I love reading books by Mark Salzman. He immersed himself in Asian cultures and writes about his experiences.
I heard him speak when I lived in CT and he was at Yale to talk about his first novel. He is an engaging speaker.
In this work, we enter another world, the world of musical child prodigies. I also learned more about the structure of classical music.
Renne Sundheimer, a former musical prodigy, who now teaches at a university in California. He has accepted the fact that he will no longer play at concert halls anymore and breathes but is not really living.
He is somewhat forced to take on a small, Korean boy prodigy. As he spends more time with Kyung-kee, he reflects on his life and thinks about how he can influence his student’s parents to allow Kyung-kee to have a well-rounded life.
Renee lets the reader know what is a true prodigy. “..someone in whom the emotions of music actually resonate and find expression at a very young age – is rare…I know from my own personal experience that the emotions in music are musical emotions, and develop according to their own rules of chemistry and experience. They resemble and strongly evoke the emotions we associate with profound life experiences, like sexual love or the death of a parent, but you don’t need to have those experiences to ‘feel’ the music properly.”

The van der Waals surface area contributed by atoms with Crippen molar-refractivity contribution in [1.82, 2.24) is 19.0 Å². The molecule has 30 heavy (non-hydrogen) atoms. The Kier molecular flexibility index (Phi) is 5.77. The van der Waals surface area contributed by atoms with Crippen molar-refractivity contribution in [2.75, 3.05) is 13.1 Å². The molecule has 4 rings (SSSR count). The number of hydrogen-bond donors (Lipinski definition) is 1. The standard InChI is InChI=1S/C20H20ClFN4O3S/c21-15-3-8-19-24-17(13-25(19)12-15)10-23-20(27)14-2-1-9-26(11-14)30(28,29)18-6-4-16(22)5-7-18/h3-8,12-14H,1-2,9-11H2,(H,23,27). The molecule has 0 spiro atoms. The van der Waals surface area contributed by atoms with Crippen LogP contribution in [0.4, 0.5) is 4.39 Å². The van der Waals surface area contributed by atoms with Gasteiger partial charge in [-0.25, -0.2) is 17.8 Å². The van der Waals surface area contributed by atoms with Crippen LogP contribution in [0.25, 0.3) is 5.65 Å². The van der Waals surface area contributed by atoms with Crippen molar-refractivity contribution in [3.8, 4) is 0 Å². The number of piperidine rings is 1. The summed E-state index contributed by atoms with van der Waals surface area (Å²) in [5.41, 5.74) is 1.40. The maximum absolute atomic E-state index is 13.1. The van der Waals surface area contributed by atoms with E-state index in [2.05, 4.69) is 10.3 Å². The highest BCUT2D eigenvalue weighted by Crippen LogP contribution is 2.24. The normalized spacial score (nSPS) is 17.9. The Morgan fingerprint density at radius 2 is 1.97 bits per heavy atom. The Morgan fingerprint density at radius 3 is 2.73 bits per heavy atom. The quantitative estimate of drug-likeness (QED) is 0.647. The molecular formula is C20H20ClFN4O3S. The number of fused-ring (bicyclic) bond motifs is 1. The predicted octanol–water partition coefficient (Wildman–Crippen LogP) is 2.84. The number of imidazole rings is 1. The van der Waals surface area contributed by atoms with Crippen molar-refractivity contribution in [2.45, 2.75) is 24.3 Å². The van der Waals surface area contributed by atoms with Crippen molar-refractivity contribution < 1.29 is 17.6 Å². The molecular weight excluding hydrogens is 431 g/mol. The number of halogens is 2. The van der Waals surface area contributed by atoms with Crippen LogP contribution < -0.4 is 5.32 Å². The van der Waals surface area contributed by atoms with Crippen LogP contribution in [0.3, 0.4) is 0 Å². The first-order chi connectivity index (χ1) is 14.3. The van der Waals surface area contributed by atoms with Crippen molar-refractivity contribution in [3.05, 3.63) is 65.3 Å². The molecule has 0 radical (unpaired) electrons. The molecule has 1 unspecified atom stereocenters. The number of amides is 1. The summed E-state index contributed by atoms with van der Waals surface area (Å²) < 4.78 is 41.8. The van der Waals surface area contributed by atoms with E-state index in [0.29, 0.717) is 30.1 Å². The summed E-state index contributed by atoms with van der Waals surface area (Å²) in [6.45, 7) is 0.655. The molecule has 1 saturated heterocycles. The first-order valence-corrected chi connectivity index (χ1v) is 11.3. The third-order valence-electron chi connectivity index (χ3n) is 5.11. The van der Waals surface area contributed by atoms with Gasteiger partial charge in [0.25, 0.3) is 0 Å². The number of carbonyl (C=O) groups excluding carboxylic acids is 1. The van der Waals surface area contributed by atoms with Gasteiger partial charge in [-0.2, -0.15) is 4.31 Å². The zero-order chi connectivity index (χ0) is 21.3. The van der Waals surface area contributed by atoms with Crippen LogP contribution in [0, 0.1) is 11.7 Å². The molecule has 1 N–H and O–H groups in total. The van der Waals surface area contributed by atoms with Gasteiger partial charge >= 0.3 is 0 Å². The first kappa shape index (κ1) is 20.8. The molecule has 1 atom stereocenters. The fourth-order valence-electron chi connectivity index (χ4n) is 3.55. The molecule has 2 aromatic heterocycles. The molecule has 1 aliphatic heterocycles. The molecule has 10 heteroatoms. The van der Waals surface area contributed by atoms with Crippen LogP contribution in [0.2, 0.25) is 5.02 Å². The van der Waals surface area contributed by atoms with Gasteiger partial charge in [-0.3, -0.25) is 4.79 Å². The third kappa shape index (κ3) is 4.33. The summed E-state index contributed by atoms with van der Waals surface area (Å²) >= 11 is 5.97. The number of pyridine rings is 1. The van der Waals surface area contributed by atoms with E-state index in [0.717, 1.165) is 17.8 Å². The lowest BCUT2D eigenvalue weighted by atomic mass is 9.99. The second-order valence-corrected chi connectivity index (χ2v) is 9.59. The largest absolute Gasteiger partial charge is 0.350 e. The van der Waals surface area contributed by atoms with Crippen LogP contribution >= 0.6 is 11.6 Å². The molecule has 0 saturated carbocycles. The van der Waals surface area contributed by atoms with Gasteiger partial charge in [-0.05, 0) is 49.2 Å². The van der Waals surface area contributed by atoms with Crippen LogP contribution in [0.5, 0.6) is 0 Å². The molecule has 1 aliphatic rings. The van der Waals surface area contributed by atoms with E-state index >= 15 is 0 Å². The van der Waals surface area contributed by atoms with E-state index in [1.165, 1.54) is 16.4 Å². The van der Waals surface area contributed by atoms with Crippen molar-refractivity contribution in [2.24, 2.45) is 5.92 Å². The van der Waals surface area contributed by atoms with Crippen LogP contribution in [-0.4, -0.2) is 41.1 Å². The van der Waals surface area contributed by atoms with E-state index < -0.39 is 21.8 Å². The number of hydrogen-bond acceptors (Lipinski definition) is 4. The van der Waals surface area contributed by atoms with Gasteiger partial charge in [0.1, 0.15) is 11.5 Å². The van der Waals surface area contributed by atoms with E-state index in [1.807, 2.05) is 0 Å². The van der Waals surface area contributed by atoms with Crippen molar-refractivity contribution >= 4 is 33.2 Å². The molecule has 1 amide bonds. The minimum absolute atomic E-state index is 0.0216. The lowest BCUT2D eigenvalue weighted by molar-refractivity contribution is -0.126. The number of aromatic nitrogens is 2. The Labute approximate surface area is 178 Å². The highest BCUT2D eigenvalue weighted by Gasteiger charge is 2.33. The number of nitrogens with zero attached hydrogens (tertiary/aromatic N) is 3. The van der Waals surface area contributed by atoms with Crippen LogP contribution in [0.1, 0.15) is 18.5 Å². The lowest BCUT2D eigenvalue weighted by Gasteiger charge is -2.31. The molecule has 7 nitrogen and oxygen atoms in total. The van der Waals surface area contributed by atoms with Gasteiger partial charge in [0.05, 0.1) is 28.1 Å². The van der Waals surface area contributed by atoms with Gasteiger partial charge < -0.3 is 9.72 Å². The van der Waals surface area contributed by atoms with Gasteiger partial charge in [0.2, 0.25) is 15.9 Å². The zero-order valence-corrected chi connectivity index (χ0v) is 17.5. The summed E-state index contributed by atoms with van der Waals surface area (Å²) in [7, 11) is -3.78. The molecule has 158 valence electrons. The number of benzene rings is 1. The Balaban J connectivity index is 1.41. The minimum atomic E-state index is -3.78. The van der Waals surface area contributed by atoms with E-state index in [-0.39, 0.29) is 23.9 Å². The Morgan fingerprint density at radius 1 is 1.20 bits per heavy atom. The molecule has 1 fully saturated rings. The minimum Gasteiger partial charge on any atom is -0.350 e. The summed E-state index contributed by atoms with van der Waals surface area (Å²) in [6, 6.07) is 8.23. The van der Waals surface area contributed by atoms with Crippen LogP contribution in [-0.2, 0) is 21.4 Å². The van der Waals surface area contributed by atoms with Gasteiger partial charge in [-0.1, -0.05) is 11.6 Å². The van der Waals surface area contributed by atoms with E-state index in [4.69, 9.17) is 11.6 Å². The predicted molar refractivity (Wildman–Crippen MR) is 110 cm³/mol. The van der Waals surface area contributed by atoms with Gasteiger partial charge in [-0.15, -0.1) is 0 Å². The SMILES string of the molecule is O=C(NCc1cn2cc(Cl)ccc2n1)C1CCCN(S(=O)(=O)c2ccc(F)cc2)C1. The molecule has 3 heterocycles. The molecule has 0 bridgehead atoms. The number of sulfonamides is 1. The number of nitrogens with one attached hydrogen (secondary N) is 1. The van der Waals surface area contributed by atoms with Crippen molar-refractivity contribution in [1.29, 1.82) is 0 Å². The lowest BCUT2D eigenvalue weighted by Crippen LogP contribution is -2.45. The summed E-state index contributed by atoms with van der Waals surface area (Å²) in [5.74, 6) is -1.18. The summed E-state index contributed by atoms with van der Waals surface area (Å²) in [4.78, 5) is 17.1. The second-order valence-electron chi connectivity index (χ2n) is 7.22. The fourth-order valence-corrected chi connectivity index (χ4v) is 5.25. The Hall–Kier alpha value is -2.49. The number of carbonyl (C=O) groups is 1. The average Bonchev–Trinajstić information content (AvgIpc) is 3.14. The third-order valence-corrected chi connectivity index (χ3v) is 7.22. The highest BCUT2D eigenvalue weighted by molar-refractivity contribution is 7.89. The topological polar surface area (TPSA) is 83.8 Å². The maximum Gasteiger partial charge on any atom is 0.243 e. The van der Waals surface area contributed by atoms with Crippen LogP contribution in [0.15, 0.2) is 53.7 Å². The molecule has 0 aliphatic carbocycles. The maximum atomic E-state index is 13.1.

Renne’s last teacher was rather philosophical and the statements went over Renne’s heads. He tried not to teach Kyung-kee in that matter. Renne showed his student a book of buildings, and Kyung-kee exclaimed, “..Batman wouldn’t (play the cello) in the Batcave .. but he could have played cello when he was Bruce Wayne!..the Wayne mansion looks like music. It has candles and old rugs and shining armor in it!..Like Mozart! Fancy, with a fireplace! And your house looks like Bach,” he added. In the matched pair of bookcases on either side of the door, he was apparently reminded of the harmonic symmetry that Bach had perfected.”
There are other intersecting threads woven into this novel which adds many layers. It also reminds us that people need time to recover from a disappointment but that human interaction is needed to really live and not exist.